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Court of Appeal, Second District, Division 3, California.

 The PEOPLE, Petitioner, v. The SUPERIOR COURT of Los Angeles County, Respondent; RONALD H., a Minor, Real Party in Interest.

No. B047765.

Decided: April 03, 1990

 Ira Reiner, Dist. Atty., Donald J. Kaplan, Robert W. Carne, Deputy Dist. Attys., for petitioner. No appearance for respondent. Marcus Gomez, for real party in interest.

People seek a writ of mandate directing the respondent court (1) to vacate its order directing People to produce a percipient witness at a juvenile detention and fitness hearing, and (2) to conduct the hearing in accord with the standards set forth in Welfare and Institutions Code section 707.1

We hold percipient witnesses are not required at either a juvenile detention hearing or a fitness hearing.   The petition is granted.


Ronald H., a member of the Rascals Diamond Street Gang, is charged with first degree murder.  (Pen.Code, § 187.)   The incident leading to the murder began at a party with a physical altercation between several Rascals and members of a rival gang.   When the victim attempted to flee, he was pursued by Ronald H. and five or six other Rascals.   The victim was knocked to the ground where, according to two witnesses, Ronald H. shot the victim.2

Following the arrest of Ronald H., the matter was set for detention hearing pursuant to Edsel P. v. Superior Court (1985) 165 Cal.App.3d 763, 211 Cal.Rptr. 869, which requires the People to establish a prima facie case that the minor committed the offense before application of the presumption that the minor is not a fit subject for treatment within the juvenile system.  (Id. at pp. 779–780, 211 Cal.Rptr. 869.)

Ronald H. moved to produce a percipient witness at the detention hearing, which motion was granted by the respondent court.   People's petition for writ of mandate followed.

1. Percipient Witnesses Are Not Required.

 Written probation and police reports may be used at the detention hearing in lieu of oral testimony.   If the minor elects to exercise his right to demand the physical presence of the declarants, the court has a duty to see that the persons who prepared the reports are present.  (In re Dennis H. (1971) 19 Cal.App.3d 350, 354, 96 Cal.Rptr. 791.)   Nothing in Dennis H. requires presence of percipient witnesses to the crimes charged.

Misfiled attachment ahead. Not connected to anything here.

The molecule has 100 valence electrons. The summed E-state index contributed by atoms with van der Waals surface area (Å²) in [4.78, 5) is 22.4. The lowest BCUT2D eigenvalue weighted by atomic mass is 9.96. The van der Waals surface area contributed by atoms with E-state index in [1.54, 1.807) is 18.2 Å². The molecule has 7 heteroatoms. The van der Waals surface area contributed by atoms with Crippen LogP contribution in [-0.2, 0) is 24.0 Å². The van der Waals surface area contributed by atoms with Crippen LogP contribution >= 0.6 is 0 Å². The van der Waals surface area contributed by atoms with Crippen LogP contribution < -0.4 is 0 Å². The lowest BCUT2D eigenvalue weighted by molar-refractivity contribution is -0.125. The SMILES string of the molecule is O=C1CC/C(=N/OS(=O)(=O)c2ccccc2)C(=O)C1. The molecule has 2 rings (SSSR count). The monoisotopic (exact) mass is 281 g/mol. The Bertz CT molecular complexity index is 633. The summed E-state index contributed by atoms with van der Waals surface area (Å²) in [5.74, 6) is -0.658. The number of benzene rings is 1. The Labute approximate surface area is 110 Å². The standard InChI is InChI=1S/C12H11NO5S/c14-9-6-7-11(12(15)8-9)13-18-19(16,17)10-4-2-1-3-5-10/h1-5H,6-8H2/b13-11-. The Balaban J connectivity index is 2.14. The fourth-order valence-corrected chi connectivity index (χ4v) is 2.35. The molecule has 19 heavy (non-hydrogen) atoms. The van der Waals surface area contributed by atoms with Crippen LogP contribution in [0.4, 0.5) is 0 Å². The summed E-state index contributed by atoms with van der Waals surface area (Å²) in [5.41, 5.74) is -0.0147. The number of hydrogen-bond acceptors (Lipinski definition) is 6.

Ronald H. did not request the persons who prepared the probation and police reports but a percipient witness, relying on Edsel P. v. Superior Court, supra, 165 Cal.App.3d at 764, 211 Cal.Rptr. 869.  Edsel P. holds “the prosecution is obliged to produce more credible evidence than is provided by unauthenticated hearsay statements set forth in a probation or police report,” but “if the minor exercises his right to confront and cross-examine witnesses against him, it becomes the duty of the court to insure that such persons are present at the appropriate hearing.”  (Ibid.)

Edsel P. was strongly criticized in In re Luis M. (1986) 180 Cal.App.3d 1090, 226 Cal.Rptr. 39.   The Luis M. court commented:  “The recent decision in Edsel P. confuses the entire area.”  (180 Cal.App.3d at p. 1093, 211 Cal.Rptr. 869.)  “While the language used [in Edsel P.] is ambiguous, the immediate citation to Dennis H. establishes the Edsel P. court was not expanding Dennis H.   It is cited to identify which witnesses must be present when the minor insists on confrontation.  Dennis H. unquestionably limits that right to the preparers of the reports, not the crime victims themselves.”  (180 Cal.App.3d at pp. 1093–1094, 211 Cal.Rptr. 869.)